Int'l events trigger for Russia, Georgia offensive: Analysts
Russia's military action against Georgia over South Ossetia and Abkhazia, which could have far reaching consequences for Moscow's relations with the US.Updated: Aug 16, 2008 14:06 IST
Russia's military action against Georgia over South Ossetia and Abkhazia, which could have far reaching consequences for Moscow's relations with the US, were trigged by two international developments in the last six months, according to analysts.
In an analysis of the situation, Robert McMahon, deputy editor of the leading think tank Council for Foreign Relation (CFR), says the first catalyst was recognition of Kosovo in February by the United States and European powers as an independent state.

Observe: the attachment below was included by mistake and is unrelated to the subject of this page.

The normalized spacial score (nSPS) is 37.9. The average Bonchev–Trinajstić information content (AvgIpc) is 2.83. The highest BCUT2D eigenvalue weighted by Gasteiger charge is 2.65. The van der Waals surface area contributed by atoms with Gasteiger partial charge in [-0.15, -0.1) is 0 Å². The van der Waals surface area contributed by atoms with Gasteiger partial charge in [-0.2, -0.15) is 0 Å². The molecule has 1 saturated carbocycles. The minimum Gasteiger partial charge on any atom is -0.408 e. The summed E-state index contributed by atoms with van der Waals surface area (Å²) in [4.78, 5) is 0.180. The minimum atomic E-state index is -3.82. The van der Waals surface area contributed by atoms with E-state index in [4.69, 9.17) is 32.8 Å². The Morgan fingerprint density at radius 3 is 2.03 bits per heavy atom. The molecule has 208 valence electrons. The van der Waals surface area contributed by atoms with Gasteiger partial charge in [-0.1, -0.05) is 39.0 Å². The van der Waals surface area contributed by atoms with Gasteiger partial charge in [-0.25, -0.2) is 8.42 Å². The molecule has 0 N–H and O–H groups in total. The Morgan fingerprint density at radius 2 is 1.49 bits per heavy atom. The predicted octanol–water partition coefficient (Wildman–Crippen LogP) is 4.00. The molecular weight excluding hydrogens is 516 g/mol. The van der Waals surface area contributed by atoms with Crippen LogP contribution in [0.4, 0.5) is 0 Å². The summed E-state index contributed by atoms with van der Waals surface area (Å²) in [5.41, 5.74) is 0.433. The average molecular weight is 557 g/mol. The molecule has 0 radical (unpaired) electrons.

The recognition came despite Vladimir Putin, then Russian President and now powerful Prime Minister, warning for years of the danger of recognizing Kosovo without Serbia's agreement. Serbia considers Kosovo to be its part.
A second international catalyst for Russia's offensive in Georgia, McMahon says, was a decision at NATO's Bucharest summit in April. The alliance, in a bow to Russia, declined to consider Georgia and Ukraine right away for a Membership Action Plan. But a NATO statement pledging to reconsider the two countries' bids in December infuriated Kremlin.
Putin responded by setting in motion moves to recognize South Ossetia and Abkhazia, and stepped up patrols of Russian forces ostensibly peacekeepers in those regions, he writes.
Russia, McMahon says, followed that decision by stepping up moves to upgrade its relations with the two breakaway Georgian regions, which it already provided with crucial economic support.